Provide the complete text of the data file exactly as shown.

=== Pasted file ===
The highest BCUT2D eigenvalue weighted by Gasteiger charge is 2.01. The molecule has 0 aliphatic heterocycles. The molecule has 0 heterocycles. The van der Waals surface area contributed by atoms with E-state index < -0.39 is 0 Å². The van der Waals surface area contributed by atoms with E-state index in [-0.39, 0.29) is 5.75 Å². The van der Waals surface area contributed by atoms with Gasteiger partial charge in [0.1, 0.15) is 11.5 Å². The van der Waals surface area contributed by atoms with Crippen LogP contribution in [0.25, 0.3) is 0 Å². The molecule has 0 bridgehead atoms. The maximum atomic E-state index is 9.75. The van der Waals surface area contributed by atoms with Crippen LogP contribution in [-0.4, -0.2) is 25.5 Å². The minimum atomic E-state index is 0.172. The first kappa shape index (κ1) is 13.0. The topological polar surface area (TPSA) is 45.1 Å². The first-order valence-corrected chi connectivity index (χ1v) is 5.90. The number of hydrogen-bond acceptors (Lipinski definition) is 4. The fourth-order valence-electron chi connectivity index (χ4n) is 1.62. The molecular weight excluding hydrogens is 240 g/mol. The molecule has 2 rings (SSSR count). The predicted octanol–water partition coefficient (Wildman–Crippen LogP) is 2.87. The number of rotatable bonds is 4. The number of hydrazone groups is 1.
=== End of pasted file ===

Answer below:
The highest BCUT2D eigenvalue weighted by Gasteiger charge is 2.01. The molecule has 0 aliphatic heterocycles. The molecule has 0 heterocycles. The van der Waals surface area contributed by atoms with E-state index < -0.39 is 0 Å². The van der Waals surface area contributed by atoms with E-state index in [-0.39, 0.29) is 5.75 Å². The van der Waals surface area contributed by atoms with Gasteiger partial charge in [0.1, 0.15) is 11.5 Å². The van der Waals surface area contributed by atoms with Crippen LogP contribution in [0.25, 0.3) is 0 Å². The molecule has 0 bridgehead atoms. The maximum atomic E-state index is 9.75. The van der Waals surface area contributed by atoms with Crippen LogP contribution in [-0.4, -0.2) is 25.5 Å². The minimum atomic E-state index is 0.172. The first kappa shape index (κ1) is 13.0. The topological polar surface area (TPSA) is 45.1 Å². The first-order valence-corrected chi connectivity index (χ1v) is 5.90. The number of hydrogen-bond acceptors (Lipinski definition) is 4. The fourth-order valence-electron chi connectivity index (χ4n) is 1.62. The molecular weight excluding hydrogens is 240 g/mol. The molecule has 2 rings (SSSR count). The predicted octanol–water partition coefficient (Wildman–Crippen LogP) is 2.87. The number of rotatable bonds is 4. The number of hydrazone groups is 1.